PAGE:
Yahoo has completely ceased its operations in China now that web services company has ended support for its email service in the country.
In a recent email sent out to customers, the company explained that it would soon close Yahoo Mail in China while advising them to switch to an alternative email service as soon as possible. Yahoo also recommended that users download their contacts, schedules and other important data before its email service closed for good in the country.
In an FAQ page on its site, Yahoo explained why it decided to end support for Yahoo Mail in China citing the country's new privacy regulations as the main reason, saying:
“In recognition of the increasingly challenging business and legal environment in China, including new privacy regulations, Yahoo services will no longer be accessible from mainland China. In all other regions, Yahoo features will continue to function as expected and there will be no changes to Yahoo Mail account, emails, photos or other inbox content for users globally.”
With the shuttering of Yahoo Mail, the company is now no longer operating at any capacity in China. This is because it ended support for its other services in the country back in November of last year at the same time China's Personal Information Protection Law (PIPL) came into effect.
Under PIPL, global businesses are required to regulate the storage and privacy of their data in a way that meets the demands of the Chinese government. However, the new law is both precise and vague at the same time which has made operating in the country much more difficult for global businesses.
While Yahoo's search engine hasn't been available in China for years, the company closed its original email service back in 2013. The year before though, Chinese ecommerce giant Alibaba bought a 20 percent stake in the firm and was responsible for managing the Chinese mail migration while still using the Yahoo brand under a tech and IP cross-licensing deal.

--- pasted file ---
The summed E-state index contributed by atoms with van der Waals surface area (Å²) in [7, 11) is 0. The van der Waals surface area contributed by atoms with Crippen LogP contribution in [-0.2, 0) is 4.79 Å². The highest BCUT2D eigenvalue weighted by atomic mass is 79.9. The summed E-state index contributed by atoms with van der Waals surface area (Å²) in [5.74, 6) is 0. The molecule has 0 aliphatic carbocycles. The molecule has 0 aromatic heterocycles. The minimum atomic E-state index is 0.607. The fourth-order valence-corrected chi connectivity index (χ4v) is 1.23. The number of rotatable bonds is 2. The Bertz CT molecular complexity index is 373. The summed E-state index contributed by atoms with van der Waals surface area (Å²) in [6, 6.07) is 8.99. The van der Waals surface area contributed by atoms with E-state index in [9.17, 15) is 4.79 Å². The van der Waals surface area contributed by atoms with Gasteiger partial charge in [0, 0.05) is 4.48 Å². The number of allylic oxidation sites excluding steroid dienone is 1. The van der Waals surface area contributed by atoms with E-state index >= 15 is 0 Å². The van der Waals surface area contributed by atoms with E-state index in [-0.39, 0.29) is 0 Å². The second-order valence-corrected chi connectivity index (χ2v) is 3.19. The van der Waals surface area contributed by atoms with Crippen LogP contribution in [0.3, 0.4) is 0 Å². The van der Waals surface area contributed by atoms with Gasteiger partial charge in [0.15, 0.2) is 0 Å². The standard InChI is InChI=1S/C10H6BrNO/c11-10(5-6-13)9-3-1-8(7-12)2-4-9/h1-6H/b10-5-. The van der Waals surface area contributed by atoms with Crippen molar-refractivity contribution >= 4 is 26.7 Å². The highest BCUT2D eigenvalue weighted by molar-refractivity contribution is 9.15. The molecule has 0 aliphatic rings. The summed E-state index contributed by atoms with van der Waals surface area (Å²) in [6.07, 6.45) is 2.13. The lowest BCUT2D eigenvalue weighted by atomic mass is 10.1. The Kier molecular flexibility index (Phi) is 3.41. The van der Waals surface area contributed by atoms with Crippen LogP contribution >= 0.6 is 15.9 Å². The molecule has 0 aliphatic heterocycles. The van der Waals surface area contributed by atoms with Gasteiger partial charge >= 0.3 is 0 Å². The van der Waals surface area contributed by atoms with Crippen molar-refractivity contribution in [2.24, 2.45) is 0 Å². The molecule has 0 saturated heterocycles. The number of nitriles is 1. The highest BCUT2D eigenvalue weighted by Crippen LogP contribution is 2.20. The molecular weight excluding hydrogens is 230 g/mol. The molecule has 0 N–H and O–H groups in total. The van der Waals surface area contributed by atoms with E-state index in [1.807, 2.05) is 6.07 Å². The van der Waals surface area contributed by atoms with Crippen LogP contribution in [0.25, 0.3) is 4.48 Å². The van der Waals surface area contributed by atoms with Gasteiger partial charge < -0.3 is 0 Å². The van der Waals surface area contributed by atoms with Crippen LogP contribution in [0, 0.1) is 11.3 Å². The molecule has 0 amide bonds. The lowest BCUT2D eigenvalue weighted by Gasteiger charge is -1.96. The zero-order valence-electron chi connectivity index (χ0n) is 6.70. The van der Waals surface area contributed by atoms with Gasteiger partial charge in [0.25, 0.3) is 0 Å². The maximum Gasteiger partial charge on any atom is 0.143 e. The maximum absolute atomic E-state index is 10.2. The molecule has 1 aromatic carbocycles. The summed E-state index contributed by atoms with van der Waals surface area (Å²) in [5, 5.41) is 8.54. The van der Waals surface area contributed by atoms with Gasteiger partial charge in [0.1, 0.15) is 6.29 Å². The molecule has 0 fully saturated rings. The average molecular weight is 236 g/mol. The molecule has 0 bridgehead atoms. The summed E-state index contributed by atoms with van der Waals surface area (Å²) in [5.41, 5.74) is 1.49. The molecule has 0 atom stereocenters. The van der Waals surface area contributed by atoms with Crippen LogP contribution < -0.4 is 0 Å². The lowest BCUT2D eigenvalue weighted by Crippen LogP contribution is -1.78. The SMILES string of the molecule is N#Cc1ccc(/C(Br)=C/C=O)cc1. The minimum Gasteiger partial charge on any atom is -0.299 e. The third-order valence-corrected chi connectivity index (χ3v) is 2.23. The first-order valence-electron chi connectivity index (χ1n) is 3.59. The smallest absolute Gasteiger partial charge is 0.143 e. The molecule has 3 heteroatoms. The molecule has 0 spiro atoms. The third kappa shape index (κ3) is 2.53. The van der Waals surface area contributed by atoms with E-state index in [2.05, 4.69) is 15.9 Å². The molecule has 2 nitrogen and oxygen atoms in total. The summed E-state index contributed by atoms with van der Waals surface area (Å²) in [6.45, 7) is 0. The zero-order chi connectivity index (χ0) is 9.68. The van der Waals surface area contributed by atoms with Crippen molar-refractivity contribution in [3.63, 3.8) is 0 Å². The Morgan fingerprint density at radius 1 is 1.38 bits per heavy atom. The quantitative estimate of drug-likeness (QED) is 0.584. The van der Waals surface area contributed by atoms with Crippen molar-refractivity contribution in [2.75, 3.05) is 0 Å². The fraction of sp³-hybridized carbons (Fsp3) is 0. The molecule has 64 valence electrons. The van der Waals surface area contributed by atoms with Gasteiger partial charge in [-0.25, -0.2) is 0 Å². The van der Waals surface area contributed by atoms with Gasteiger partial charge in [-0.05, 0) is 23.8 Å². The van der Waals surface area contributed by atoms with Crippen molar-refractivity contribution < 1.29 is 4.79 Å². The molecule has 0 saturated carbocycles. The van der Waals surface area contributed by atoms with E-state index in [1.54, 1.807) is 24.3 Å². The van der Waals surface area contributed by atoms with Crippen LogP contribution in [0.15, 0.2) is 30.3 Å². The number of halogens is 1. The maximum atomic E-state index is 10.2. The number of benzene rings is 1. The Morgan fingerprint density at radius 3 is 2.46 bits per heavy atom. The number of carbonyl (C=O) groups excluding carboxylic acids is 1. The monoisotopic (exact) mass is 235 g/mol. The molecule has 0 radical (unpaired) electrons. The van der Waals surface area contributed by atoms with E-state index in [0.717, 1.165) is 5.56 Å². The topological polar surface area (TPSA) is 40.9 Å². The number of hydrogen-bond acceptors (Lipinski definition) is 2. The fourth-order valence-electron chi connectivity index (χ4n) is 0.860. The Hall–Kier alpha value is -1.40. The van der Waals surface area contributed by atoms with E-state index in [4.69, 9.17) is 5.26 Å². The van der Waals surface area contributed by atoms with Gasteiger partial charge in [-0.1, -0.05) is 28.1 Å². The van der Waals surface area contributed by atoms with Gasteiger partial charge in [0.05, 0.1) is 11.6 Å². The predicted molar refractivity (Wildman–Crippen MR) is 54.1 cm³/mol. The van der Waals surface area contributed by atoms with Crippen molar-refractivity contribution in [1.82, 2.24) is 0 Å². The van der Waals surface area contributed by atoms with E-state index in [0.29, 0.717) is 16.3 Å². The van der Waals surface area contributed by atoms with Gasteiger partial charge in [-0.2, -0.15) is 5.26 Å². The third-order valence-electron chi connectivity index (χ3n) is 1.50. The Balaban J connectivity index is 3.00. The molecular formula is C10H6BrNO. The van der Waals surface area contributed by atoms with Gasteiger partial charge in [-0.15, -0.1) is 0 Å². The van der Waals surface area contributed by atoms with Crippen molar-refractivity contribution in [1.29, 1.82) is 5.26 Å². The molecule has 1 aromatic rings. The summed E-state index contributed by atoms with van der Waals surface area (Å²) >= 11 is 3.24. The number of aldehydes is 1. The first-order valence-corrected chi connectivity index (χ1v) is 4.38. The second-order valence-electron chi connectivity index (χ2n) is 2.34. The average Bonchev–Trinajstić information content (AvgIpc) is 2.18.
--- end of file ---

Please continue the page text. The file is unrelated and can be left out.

Yahoo isn't the only big company leaving the country though as Microsoft shut down LinkedIn in China back in October citing similar reasons.
It's no wonder that VPNs are so popular in China – while the 'Great Firewall of China' is starting to look less imposing than it once was, there's still massive blocking in place for residents of (and visitors to) China.
Yep, the the aggressive state blocking of certain websites by the China government has eased somewhat in recent months. But if you've had to travel to the country in the last few years – either for work or leisure – you'll be well aware of how tight the state continues to keeps its internet – and now it's threatening to residents of Hong Kong, too. That's why getting the best VPN has become invaluable for residents and visitors to obtain access to restricted online content.